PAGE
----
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  Page 121 (The Advisory & Combat Assistance Era: 1954-1964)    

Their helicopters had been shot at on 46 different occasions and had been hit 18 times.10 SHUFLY's combat support operations came to a halt in the first days of November as the reverberations from Diem's overthrow spread to South Vietnam's northern provinces. American officials in Washington and Saigon, aware of the pitfalls that might accompany open support of either side in the power struggle, ordered all U.S. military forces to cease advisory and combat support activities. As a result of the sensitive political situation, no U.S. aircraft left the ground on 2 November. Two days after the new regime seized power in Saigon, the U.S. Marine helicopters were permitted to perform emergency medical evacuation and emergency resupply missions. Even these flights were to be approved beforehand by ARVN military officers in Saigon. Four days after Diem's overthrow, the new leaders in Saigon eased the political restrictions and SHUFLY's operations returned to near normal. One remaining limitation stipulated that U.S. helicopters could not transport ARVN units into population centers even though troops could be hclilifted from the cities into rural areas.

Due to torrential monsoon rains which began striking the Da Nang area in mid-November, HMM-361's combat support operations continued at a relatively low level throughout the remainder of the year. This trend was confirmed by the flight totals compiled for the final two months of 1963. In November, the squadron's UH-34Ds flew only 145 sorties for 233 flight hours. December's statistics, 230 helicopter sorties for 338 flight hours, indicated a slight upswing but fell far short of the monthly figures achieved earlier in the year. With rain and fog frequently rendering the mountains inaccessible by air, the preponderance of the squadron's missions were conducted along the coastal plains. As 1963 ended SHUFLY's combat support operations were continuing at a greatly reduced rate.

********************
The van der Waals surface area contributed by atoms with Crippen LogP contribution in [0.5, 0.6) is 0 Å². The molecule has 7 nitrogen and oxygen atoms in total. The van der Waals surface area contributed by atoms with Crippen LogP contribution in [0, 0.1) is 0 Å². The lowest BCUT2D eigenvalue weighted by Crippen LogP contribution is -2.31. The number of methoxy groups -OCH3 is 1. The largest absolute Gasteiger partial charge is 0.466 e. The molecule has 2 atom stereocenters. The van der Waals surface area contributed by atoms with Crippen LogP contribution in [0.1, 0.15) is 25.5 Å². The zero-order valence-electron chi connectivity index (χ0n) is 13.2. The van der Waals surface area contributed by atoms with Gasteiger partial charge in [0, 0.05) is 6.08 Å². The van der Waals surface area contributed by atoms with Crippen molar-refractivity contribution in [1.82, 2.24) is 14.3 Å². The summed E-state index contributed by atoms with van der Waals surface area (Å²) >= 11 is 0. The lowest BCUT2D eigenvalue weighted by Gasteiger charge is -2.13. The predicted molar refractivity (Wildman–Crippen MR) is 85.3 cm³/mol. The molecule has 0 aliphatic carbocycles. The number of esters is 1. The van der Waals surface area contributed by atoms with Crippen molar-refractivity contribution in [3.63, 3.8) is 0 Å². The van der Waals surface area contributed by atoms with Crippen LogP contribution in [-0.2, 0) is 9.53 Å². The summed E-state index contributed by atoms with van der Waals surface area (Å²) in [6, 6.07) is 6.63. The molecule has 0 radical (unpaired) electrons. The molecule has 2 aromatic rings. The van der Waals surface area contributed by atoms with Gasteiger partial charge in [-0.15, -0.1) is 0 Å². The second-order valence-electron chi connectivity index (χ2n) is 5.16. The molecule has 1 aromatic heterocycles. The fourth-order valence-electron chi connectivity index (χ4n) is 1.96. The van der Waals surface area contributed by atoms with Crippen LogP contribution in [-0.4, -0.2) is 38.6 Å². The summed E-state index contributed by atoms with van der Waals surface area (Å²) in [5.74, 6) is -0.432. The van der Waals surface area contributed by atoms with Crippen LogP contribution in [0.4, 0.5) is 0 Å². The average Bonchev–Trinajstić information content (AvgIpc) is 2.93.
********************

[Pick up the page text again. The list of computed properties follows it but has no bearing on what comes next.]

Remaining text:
The Situation in Vietnam

Although not yet despcrate,the overall situation in South Vietnam at the end of 1963 was far from favorable. Mismanaged and poorly coordinated from the outset, the Strategic Hamlet Program had failed to fulfill even the most moderate of American and South Vietnamese expectations. Little dis-cernable headway had been made toward restoring any large segment of the populated rural areas to government control. Meanwhile, the North Vietnamese had disregarded the Geneva Agreement of 1962 and had continued to infiltrate troops and material down the Laotian corridor into the South. Although the 1963 figure of 4,200 confirmed infiltrators was roughly 1,000 men lower than the figure for the previous year, it was substantial enough to force the government to deviate more and more from its avowed strategy of clearing Viet Cong formations from the vital populated areas. To help meet this continuing influx of Communist regulars, the government had committed its ground force to operations against base areas located in the remote hinterlands with increasing frequency. More often than not these multi-battalion offensives, such as (he VNMC-ARVN drive into the Do Xa base area in May, proved futile, usually resulting in scattered and inconsequential clashes with small groups of Viet Cong. The continuation of such actions, of course, worked to the advantage of the Communists as the government forces expended time, energy, and lives without exacting a commensurate price from the enemy.

Other disturbing trends had emerged on the South's battlefields during the course of the year. Following an action fought in the Mekong Delia during early January in which the Viet Cong soundly defeated a multi-battalion ARVN heli-borne force, enemy main force units continued to maintain their integrity and fought back when confronted with helicopter assaults. This trend was evident even in the northern provinces where each successive assault by Marine helicopters appeared to meet more determined resistance. Aside from the Viet Cong's new-found confidence in countering heliborne offensives, another source of concern to U.S. and Vietnamese officials was the appearance in the South of several Viet Cong regimental headquarters during the year. The activation of these headquarters, which assumed control of already operational main force battalions, seemed to presage another phase of Communist military escalation. The situation throughout South Vietnam worsened in the aftermath of the Diem coup. Subsequent to the widespread command changes ordered by the new government, the morale, and in turn the



Page 121 (The Advisory & Combat Assistance Era: 1954-1964)